Latent Design is changing the game in Chicago
The American Midwest has turned the world of architecture upside down. As part of our Next Generation series, we meet Latent Design, a small pioneering practice of big change
“We’re probably still going to suffer from small business syndrome,” says Katherine Darnstadt. The founder of Latent Design – who has worked in several disciplines but always with an emphasis on spatial and racial equity, restorative design and reclaiming access to space for a large population – speaks of the greatest challenge facing her Chicago-based six-person-based company, which she officially founded in 2009. “But it’s something we’ve learned to come to terms with – it’s a quality, it’s not a deficit. “
Being a small company allowed Darnstadt and his team the agility to undertake a wide variety of projects and to use planning, zoning, codes and financing as creatively as most of its peers use AutoCAD and renderings. For her, architecture and urbanism have not only the possibility, but the necessity, to have a profound impact, as seen in the work for clients such as the Mayo Clinic, the Boys & Girls Clubs and the 40 Acres Fresh Market, and projects including community master plans, affordable housing and commercial interiors. For Mayo, Latent Design brought a sense of belonging and permanence to the clinic’s home in the small town of Rochester, Minnesota.
Darnstadt points out that there are only around 200,000 permanent residents in the city, but around three million medical visitors per year. It’s a tension that might have seemed impossible to overcome to anyone else, but which allowed her to creatively open up the city center, linking the drive to be healthy with redesigned and reconfigured outdoor spaces. .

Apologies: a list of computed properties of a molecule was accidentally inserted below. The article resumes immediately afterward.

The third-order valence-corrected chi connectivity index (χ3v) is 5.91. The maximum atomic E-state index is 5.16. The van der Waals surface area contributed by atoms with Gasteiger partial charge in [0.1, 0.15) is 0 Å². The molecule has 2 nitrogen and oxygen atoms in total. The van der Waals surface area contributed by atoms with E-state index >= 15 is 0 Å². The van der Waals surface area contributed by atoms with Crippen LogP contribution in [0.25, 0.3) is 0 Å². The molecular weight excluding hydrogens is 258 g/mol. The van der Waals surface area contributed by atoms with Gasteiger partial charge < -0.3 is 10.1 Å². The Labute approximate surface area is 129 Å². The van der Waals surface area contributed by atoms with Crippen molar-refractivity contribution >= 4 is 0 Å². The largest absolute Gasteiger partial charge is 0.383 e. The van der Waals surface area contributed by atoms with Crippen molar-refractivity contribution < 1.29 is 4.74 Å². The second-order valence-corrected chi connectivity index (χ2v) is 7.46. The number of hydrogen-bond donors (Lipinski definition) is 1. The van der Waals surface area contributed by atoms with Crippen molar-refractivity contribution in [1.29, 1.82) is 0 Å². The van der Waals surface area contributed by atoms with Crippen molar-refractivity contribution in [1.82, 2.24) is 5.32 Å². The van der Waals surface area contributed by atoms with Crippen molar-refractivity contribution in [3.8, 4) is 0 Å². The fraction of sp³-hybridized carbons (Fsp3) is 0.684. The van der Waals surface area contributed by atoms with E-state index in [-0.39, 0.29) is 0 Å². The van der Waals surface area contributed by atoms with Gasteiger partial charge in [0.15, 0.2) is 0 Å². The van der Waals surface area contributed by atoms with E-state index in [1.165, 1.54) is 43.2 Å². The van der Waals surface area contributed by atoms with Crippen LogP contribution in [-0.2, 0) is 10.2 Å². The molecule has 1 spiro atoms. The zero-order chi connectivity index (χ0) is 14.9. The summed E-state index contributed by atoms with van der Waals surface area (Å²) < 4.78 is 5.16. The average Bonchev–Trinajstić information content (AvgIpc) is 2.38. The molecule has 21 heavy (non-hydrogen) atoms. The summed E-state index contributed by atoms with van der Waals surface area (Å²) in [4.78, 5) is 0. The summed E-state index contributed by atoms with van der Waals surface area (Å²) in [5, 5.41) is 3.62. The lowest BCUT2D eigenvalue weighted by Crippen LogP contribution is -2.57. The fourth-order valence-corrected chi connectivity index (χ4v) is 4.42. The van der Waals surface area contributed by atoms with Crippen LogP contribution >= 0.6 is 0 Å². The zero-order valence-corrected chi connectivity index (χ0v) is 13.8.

For her 2018 Boombox project, she turned shipping containers into affordable micro-commerce spaces, bringing small businesses to Chicago neighborhoods that she says are “normally excluded from commercial real estate.” She now works with one of those companies, 40 Acres Fresh Market, at a large-scale stand-alone grocery store on Chicago’s West Side. “It’s not a food desert,” Darnstadt says of this neighborhood. “It’s food apartheid. “
Boombox space interior
Such openness and clarity are part of what has made Latent Design a staple for clients deeply invested in real change in the way a variety of populations view the built environment. As a Certified Benefit Corporation since 2013, Latent Design invests in financial and social equity and in the exercise of all kinds of architectural and planning skills to make measurable differences in its hometown of Chicago and beyond.
The team’s work is “really based on looking at those kinds of place-making provocations that reveal a gap or reveal inequity and then turn that into something more permanent,” says Darnstadt. “It’s either an element of policy, an element of architecture or a business model.” They may be a small business, but they are powerful. §
Boys & Girls Clubs
Forty acre project